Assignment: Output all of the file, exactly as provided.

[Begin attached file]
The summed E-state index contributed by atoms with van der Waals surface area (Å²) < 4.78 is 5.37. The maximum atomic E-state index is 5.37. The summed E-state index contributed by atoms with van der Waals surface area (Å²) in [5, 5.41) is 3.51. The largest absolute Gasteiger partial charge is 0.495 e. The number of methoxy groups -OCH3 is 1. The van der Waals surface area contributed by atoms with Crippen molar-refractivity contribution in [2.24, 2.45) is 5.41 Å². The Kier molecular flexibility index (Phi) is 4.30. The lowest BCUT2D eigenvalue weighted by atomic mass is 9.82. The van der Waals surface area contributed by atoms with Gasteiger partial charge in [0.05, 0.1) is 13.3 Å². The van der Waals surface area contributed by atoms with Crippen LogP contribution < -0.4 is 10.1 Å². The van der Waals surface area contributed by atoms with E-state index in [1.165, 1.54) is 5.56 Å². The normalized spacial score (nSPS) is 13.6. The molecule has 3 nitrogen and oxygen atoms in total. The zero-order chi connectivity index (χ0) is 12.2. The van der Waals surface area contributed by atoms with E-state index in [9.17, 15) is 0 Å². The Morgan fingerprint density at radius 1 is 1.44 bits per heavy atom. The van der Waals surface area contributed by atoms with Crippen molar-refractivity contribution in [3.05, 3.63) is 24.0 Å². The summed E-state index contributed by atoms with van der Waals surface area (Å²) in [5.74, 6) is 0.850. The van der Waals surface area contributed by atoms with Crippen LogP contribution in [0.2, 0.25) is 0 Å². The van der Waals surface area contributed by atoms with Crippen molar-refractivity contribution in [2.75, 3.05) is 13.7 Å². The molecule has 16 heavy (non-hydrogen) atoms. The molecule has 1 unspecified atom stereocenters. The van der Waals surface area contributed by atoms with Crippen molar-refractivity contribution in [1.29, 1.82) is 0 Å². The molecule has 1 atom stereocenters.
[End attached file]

The summed E-state index contributed by atoms with van der Waals surface area (Å²) < 4.78 is 5.37. The maximum atomic E-state index is 5.37. The summed E-state index contributed by atoms with van der Waals surface area (Å²) in [5, 5.41) is 3.51. The largest absolute Gasteiger partial charge is 0.495 e. The number of methoxy groups -OCH3 is 1. The van der Waals surface area contributed by atoms with Crippen molar-refractivity contribution in [2.24, 2.45) is 5.41 Å². The Kier molecular flexibility index (Phi) is 4.30. The lowest BCUT2D eigenvalue weighted by atomic mass is 9.82. The van der Waals surface area contributed by atoms with Gasteiger partial charge in [0.05, 0.1) is 13.3 Å². The van der Waals surface area contributed by atoms with Crippen LogP contribution < -0.4 is 10.1 Å². The van der Waals surface area contributed by atoms with E-state index in [1.165, 1.54) is 5.56 Å². The normalized spacial score (nSPS) is 13.6. The molecule has 3 nitrogen and oxygen atoms in total. The zero-order chi connectivity index (χ0) is 12.2. The van der Waals surface area contributed by atoms with E-state index in [9.17, 15) is 0 Å². The Morgan fingerprint density at radius 1 is 1.44 bits per heavy atom. The van der Waals surface area contributed by atoms with Crippen molar-refractivity contribution in [3.05, 3.63) is 24.0 Å². The summed E-state index contributed by atoms with van der Waals surface area (Å²) in [5.74, 6) is 0.850. The van der Waals surface area contributed by atoms with Crippen LogP contribution in [0.2, 0.25) is 0 Å². The van der Waals surface area contributed by atoms with Crippen molar-refractivity contribution in [2.75, 3.05) is 13.7 Å². The molecule has 16 heavy (non-hydrogen) atoms. The molecule has 1 unspecified atom stereocenters. The van der Waals surface area contributed by atoms with Crippen molar-refractivity contribution in [1.29, 1.82) is 0 Å². The molecule has 1 atom stereocenters.